Town Planning Review

POLICY FORUM: The Relevance of Development Control: "Lead Paper"

Town Planning Review (1980), 51, (1), 5

Abstract

7 THE RELEVANCE OF DEVELOPMENT CONTROL remain unchanged), Exactly how this proposal will improve efficiency remains to be made clear. Despite accompanying proposals for guidelines and a code of practice, it is difficult to see how the strategic role of the counties can be given anything like adequate expression if they are left as plan-making rather than planning authorities and the achievement of the strategic role is given to the districts to add to their local and other planning responsibilities. These editorial comments, however, stand outside the main body of this Policy Forum and rest on conjucture and expectations. They should not be seen as supplementing the discussion nor as a further contribution. Their purpose has been to introduce, to set the scene and indicate the immediate context as far as possible at the time of going to press. The Policy Forum proper now begins with the Lead Paper on "The Relevance of Development Control' by Lyn Davies which is followed by "Comments' from John Finney, Geoffrey Steeley and Roger Suddards together with a final "Response' from Lyn Davies. D. W. M. * * * * * THE RELEVANCE OF DEVELOPMENT CONTROL by H. W. E. DAVIES Development control is an essential part of town and country planning in Britain. It is actually older than the other principal part of the planning system, the development plan. Control of the use and development of all land, irrespective of whether a town planning scheme was in operation, was introduced in the 1943 Town and Country Planning (Interim Development) Act, four years before the full system of development plans. The basic principle of development control is very simple. Every proposal to develop land or change its use requires planning permission from the local authority. Today, development control in England and Wales is responsible for processing about 450 000 applications annually. It employs a professional staff of 4100, a third of the total planning staff in local government, and is supported by a further 2400 administrative staff. It cost the public sector about £38 million in 1975/76, apart from its unknown cost to applicants for planning permission.' The growth of development control has been massive, yet it remains recognisably the same system of public administration as that introduced more than thirty years ago. To question the relevance of development control may thus seem strange, given its scale and function, but it is nevertheless both necessary and timely. For most of its existence, development control has been the unsung part of planning. The single most influential review of planning in this period, the 1965 report of the Planning Advisory Group, proposed radical changes in the form of development plans but Copyright (c) 2004 ProQuest Information and Learning Company Copyright (c) Liverpool University Press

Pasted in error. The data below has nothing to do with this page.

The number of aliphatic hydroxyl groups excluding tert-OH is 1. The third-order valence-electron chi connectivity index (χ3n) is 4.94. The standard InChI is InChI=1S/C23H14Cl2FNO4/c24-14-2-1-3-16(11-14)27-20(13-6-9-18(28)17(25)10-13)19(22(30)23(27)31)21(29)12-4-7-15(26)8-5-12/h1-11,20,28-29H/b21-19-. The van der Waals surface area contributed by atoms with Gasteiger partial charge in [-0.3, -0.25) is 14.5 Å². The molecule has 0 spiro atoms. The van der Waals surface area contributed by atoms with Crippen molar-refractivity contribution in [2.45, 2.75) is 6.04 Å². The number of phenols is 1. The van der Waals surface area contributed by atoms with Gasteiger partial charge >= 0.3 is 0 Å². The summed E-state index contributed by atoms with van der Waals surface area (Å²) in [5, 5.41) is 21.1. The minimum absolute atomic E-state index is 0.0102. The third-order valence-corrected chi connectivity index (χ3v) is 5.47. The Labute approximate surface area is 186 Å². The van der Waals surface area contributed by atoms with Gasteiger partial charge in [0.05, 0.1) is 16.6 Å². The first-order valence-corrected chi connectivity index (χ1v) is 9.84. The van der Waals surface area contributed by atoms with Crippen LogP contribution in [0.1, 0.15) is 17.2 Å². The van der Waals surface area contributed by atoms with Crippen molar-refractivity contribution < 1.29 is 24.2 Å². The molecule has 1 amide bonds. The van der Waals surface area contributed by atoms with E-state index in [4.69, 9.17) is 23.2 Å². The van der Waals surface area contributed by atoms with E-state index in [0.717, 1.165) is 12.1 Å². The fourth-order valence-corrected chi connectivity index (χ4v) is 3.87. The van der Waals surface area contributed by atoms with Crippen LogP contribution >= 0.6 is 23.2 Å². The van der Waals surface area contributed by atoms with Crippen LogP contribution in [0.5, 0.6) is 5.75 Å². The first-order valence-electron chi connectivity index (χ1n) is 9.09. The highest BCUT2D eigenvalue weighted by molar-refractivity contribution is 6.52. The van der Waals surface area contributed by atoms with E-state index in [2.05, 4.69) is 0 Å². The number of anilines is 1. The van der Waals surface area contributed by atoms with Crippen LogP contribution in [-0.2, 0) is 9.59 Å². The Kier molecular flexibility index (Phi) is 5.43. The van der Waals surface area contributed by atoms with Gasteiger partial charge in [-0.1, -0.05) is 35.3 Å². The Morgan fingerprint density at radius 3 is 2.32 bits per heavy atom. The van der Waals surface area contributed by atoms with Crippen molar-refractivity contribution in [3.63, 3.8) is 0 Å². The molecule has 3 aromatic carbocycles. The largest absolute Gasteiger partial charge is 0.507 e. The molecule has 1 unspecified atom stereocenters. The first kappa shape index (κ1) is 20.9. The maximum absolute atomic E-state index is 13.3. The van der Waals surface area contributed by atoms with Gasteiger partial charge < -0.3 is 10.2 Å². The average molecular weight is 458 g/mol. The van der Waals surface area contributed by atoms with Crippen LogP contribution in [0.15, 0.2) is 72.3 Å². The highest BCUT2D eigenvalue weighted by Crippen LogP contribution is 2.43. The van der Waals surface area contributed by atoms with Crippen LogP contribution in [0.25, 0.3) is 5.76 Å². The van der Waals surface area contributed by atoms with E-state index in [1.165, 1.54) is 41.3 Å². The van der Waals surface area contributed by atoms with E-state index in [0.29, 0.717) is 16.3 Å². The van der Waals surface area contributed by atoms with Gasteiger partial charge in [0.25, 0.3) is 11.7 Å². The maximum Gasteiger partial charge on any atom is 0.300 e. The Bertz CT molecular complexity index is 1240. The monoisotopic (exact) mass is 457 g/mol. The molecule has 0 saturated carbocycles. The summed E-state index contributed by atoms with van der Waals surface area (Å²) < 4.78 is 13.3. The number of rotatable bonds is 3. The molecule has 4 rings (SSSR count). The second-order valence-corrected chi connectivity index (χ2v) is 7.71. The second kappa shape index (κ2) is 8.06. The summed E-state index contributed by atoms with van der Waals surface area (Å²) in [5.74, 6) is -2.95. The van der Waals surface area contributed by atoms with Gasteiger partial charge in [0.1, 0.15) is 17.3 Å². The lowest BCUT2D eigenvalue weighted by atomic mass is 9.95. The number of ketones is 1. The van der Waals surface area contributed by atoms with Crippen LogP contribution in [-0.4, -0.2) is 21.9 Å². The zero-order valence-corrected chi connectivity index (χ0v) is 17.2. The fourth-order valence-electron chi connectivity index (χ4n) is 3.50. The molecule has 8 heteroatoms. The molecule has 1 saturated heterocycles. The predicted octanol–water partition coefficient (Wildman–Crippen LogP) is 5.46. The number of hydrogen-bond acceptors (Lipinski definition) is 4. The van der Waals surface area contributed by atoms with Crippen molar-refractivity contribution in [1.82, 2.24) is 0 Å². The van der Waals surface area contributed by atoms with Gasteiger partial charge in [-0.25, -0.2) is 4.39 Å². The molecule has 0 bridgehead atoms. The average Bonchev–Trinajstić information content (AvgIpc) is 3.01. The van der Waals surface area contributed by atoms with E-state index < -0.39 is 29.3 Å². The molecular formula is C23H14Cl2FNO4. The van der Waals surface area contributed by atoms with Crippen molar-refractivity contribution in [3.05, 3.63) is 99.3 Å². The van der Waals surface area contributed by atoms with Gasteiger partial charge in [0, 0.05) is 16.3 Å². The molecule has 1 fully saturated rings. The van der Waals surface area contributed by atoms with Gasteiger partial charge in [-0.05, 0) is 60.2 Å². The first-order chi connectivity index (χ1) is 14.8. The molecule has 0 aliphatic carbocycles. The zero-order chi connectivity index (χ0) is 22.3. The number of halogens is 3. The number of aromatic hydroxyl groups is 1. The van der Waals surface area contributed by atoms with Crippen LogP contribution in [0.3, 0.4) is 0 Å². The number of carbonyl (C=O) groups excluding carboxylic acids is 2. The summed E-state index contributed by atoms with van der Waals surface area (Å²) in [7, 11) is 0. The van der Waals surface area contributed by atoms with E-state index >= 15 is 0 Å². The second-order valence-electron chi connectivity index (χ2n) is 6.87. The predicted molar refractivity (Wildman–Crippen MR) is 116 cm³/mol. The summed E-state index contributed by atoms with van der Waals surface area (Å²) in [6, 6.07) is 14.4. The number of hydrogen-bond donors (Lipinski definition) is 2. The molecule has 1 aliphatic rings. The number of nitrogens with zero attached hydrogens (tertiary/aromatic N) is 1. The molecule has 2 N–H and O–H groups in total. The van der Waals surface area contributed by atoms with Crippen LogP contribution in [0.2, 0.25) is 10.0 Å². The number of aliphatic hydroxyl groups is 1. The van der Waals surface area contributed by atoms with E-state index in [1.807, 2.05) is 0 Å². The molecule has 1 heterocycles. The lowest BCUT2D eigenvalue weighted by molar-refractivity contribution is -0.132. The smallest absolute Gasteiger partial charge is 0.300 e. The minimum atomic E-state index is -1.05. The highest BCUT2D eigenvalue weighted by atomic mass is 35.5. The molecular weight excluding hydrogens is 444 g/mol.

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Author details

Davies, H. W. E.